The city of San Diego grew from sandy shallows fished by native Indians, passed into Spanish hands, and was annexed as part of the United States. It drew Japanese vendors and workers, Portuguese fishermen and miners coming from or going to the Gold Rush in northern California. All that industry, fluctuations in population and history live on in stories within San Diego historic hotels throughout the city. If you’re planning a trip to the area, why not enjoy the same rooms once frequented by royalty (Hotel del Coronado), by Presidents (the Horton Grand Hotel) and financial forefathers (the Courtyard by Marriott ?)
Have dinner in a bank vault
Resurrected from the elegant San Diego Trust and Savings Bank over a decade ago, the Courtyard by Marriott on Broadway is a stunning example of reuse. Everywhere remnants of the original remain. A private family reunion would be secure in the old bank vault. A secretary’s alcove remains in the original board room that now houses meetings and small banquets. The penthouse bedroom features a painted ceiling where the original architect stayed and from the outdoor deck offers a rare view of the downtown Gaslamp area. Today there are nearly 245 rooms and the lobby houses a bar where tellers once sorted bills by candlelight. Now electrified, the chandeliers still illuminate the space.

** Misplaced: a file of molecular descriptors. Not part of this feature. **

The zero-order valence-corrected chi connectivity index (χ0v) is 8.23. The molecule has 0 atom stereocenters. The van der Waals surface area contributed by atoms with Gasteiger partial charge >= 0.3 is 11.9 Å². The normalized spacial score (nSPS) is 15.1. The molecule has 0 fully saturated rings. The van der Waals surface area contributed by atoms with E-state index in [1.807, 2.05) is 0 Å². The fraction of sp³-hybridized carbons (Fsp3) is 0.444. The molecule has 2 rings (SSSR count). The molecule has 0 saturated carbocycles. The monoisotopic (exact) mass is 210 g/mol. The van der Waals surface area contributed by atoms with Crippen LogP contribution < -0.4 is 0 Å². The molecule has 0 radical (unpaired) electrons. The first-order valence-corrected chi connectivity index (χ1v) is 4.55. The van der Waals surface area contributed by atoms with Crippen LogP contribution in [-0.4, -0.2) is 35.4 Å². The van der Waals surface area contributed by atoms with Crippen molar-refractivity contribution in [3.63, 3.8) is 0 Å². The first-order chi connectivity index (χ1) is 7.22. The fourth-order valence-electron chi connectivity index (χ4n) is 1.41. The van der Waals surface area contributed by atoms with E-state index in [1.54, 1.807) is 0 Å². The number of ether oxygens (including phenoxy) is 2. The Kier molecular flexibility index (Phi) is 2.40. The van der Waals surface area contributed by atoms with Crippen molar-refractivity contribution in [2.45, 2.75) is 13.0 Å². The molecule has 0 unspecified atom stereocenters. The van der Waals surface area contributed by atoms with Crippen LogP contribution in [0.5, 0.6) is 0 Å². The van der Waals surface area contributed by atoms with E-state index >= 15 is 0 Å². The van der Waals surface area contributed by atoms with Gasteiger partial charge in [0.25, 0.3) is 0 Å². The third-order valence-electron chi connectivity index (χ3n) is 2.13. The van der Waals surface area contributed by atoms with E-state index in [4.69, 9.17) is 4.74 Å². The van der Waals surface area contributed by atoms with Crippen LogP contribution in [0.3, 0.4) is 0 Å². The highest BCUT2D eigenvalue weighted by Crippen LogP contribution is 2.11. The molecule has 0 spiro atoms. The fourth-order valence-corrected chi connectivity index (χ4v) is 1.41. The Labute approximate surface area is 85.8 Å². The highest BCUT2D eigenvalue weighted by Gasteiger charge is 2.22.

Stay where Marilyn Monroe played
Of all the San Diego historic hotels none is better known than the Hotel del Coronado. It’s red turrets and beach front views are iconic. Holidays and special occasions echo with the memories of stars like Marilyn Monroe and Jack Lemon who filmed ‘Some Like It Hot’ on the premises in the 1950’s. Presidents have held meetings in private rooms. Royalty has dined in the Great Ballroom under crown-shaped chandeliers designed by Frank L. Baum, author of the Wizard of Oz. He and his family summered in the hotel while he worked on the Oz series and drew designs for the hotel. Every Christmas holiday a giant tree fills the redwood trimmed lobby and spinning skaters circle an ice skating rink within earshot of the breakers. Whether you stop for a drink, a meal at one of the restaurants or stay a few days, the Hotel Del, as the locals call it, will become a cherished part of your history as well.
Downtown home of romantic elegance
Once Wyatt Earp roamed this part of town and slunk up to (or away from) the elegant bar inside the Horton Grand. The hotel is decorated in quiet Victorian elegance even though it’s a block from the Gaslamp district bustle and a short walk from the Convention Center. Although it’s a standout architecturally, it’s easy to miss at the location it was moved to in the 1990’s. The move involved a staircase that was dismantled stick by stick and fit into place near the classic bar. Tall windows look out to the street. An inner courtyard often fills with special events but Sunday brunch remains a favorite. There are rumors of a ghost or two but they reportedly don’t bother guests. The light-filled lobby sits between two glass walls with the street on one side and the interior brick courtyard on the other. Many of the rooms feature antiques and have petite patios. The corner Palace Bar has sidewalk seating as well as small tables inside.